Nagios/Icinga: EAP Login checks

Preparatory work

The tool "rad_eap_test", which is a frontend to wpa_supplicant's "eapol_test", can be used for scripted authentication checks in Nagios. The added value over eapol_test is that eapol_test requires a configuration file on disk by the time of execution. rad_eap_test is completely command-line driven; it generates a temporary configuration file and deletes it again after eapol_test execution.

You can download rad_eap_test from here:

It requires eapol_test, part of wpa_supplicant from here:

To compile eapol_test, unpack the wpa_supplicant distribution, change into the wpa_supplicant/ subdirectory and create the default config file by executing

Code Block
cp defconfig .config

Then, enable compilation of eapol_test by editing the .config file and setting (i.e. uncommenting)

Code Block

You can then compile eapol_test with

Code Block
make eapol_test

Now, you need to tell the shell script rad_eap_test where to find the eapol_test executable; and tell the eduroam F-Ticks system that these are monitoring-only requests by setting a corresponding MAC address. Edit the rad_eap_test file and replace the lines

Code Block
EAPOL_PROG=<your path to eapol_test here>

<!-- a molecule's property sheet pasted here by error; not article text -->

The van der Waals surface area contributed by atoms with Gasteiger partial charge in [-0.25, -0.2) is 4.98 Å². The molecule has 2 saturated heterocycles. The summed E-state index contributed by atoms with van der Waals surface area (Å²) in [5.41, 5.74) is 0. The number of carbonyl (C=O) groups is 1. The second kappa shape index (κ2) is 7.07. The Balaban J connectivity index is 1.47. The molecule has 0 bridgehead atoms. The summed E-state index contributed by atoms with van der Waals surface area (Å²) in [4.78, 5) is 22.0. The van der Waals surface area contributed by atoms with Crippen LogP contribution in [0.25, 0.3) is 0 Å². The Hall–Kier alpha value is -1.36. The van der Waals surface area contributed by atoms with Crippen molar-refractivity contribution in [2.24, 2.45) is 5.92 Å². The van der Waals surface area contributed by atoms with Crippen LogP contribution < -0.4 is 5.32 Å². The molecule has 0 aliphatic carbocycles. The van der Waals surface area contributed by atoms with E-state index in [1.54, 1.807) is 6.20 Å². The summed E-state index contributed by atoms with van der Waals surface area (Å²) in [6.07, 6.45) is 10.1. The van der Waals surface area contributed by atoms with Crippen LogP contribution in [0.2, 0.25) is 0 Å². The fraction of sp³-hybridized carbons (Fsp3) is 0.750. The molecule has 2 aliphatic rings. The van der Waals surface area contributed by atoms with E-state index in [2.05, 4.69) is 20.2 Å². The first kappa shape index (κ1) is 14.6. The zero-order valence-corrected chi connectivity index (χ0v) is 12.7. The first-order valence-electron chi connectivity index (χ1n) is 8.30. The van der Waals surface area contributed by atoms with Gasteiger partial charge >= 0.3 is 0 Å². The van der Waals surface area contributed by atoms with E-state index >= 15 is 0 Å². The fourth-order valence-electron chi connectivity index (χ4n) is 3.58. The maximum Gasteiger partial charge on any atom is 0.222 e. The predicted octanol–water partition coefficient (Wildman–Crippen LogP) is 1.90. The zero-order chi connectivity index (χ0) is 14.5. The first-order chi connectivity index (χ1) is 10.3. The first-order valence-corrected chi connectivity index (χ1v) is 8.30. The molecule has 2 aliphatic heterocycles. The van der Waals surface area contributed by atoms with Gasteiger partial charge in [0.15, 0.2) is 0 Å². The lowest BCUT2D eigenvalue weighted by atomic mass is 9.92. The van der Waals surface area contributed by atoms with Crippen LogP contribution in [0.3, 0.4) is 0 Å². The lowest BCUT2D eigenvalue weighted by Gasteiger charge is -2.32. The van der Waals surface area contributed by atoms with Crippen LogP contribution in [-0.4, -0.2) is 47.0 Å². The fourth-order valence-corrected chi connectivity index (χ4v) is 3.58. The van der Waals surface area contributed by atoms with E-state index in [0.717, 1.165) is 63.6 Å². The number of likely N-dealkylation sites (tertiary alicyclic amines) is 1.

MAC="22:44:66:xx:yy:zz" (replace x,y,z with arbitrary values to your liking)

That's it for the prerequisites - we can now start defining Nagios/Icinga checks.

Implementing the checks

You would typically execute the Nagios checks by defining your Nagios server as a client to your FLR server, and send requests for known test accounts of your realms to that server.

You can define check commands like the following:

Code Block
define command{
        command_name    check_eduroam_login
        command_line    $USER1$/rad_eap_test -H <your FLR hostname> -P 1812 -S <shared secret for your Nagios client> -A $ARG1$ -u $ARG2$ -p $ARG3$ -e $ARG4$ -m WPA-EAP -t 7


and later use the arguments as follows in your individual checks:

  • ARG1 = anonymous outer identity
  • ARG2 = inner username
  • ARG3 = password
  • ARG4 = EAP type (TTLS/PEAP)

You can also define similar checks for other EAP types; simply execute rad_eap_test without arguments to see which parameters it supports.